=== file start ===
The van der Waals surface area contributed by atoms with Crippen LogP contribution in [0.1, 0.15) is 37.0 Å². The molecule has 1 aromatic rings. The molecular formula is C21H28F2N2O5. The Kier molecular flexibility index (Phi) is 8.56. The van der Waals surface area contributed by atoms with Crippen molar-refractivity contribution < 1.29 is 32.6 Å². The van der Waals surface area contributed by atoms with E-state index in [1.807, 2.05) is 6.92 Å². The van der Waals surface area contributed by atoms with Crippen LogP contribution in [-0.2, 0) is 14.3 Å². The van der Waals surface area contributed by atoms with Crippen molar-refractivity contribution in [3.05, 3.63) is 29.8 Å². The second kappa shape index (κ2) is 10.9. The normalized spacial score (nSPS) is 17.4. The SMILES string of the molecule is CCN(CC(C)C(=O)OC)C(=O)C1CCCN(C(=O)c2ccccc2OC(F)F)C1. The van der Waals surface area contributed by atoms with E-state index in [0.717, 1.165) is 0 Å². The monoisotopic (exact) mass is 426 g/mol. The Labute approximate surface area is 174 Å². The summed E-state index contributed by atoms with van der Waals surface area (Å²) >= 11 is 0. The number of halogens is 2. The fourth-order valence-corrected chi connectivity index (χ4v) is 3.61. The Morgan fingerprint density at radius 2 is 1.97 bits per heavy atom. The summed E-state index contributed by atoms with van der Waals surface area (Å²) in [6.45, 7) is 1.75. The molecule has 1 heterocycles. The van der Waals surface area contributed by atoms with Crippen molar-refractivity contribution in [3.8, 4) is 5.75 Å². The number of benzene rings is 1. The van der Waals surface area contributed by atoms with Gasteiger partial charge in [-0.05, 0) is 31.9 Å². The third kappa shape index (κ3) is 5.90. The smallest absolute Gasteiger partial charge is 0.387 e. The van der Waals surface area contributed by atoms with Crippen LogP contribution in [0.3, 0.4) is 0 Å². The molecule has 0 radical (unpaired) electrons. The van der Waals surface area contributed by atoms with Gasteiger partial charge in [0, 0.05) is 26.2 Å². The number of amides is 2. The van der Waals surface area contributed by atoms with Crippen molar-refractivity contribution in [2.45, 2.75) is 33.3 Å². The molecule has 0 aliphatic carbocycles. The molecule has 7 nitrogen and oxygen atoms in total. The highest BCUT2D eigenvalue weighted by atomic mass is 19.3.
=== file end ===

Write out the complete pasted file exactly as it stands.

The van der Waals surface area contributed by atoms with Crippen LogP contribution in [0.1, 0.15) is 37.0 Å². The molecule has 1 aromatic rings. The molecular formula is C21H28F2N2O5. The Kier molecular flexibility index (Phi) is 8.56. The van der Waals surface area contributed by atoms with Crippen molar-refractivity contribution < 1.29 is 32.6 Å². The van der Waals surface area contributed by atoms with E-state index in [1.807, 2.05) is 6.92 Å². The van der Waals surface area contributed by atoms with Crippen LogP contribution in [-0.2, 0) is 14.3 Å². The van der Waals surface area contributed by atoms with Crippen molar-refractivity contribution in [3.05, 3.63) is 29.8 Å². The second kappa shape index (κ2) is 10.9. The normalized spacial score (nSPS) is 17.4. The SMILES string of the molecule is CCN(CC(C)C(=O)OC)C(=O)C1CCCN(C(=O)c2ccccc2OC(F)F)C1. The van der Waals surface area contributed by atoms with E-state index in [0.717, 1.165) is 0 Å². The monoisotopic (exact) mass is 426 g/mol. The Labute approximate surface area is 174 Å². The summed E-state index contributed by atoms with van der Waals surface area (Å²) >= 11 is 0. The number of halogens is 2. The fourth-order valence-corrected chi connectivity index (χ4v) is 3.61. The Morgan fingerprint density at radius 2 is 1.97 bits per heavy atom. The summed E-state index contributed by atoms with van der Waals surface area (Å²) in [6.45, 7) is 1.75. The molecule has 1 heterocycles. The van der Waals surface area contributed by atoms with Crippen molar-refractivity contribution in [3.8, 4) is 5.75 Å². The number of benzene rings is 1. The van der Waals surface area contributed by atoms with Gasteiger partial charge in [-0.05, 0) is 31.9 Å². The third kappa shape index (κ3) is 5.90. The smallest absolute Gasteiger partial charge is 0.387 e. The van der Waals surface area contributed by atoms with Crippen LogP contribution in [0.3, 0.4) is 0 Å². The molecule has 0 radical (unpaired) electrons. The van der Waals surface area contributed by atoms with Gasteiger partial charge in [0, 0.05) is 26.2 Å². The number of amides is 2. The van der Waals surface area contributed by atoms with Crippen molar-refractivity contribution in [2.45, 2.75) is 33.3 Å². The molecule has 0 aliphatic carbocycles. The molecule has 7 nitrogen and oxygen atoms in total. The highest BCUT2D eigenvalue weighted by atomic mass is 19.3.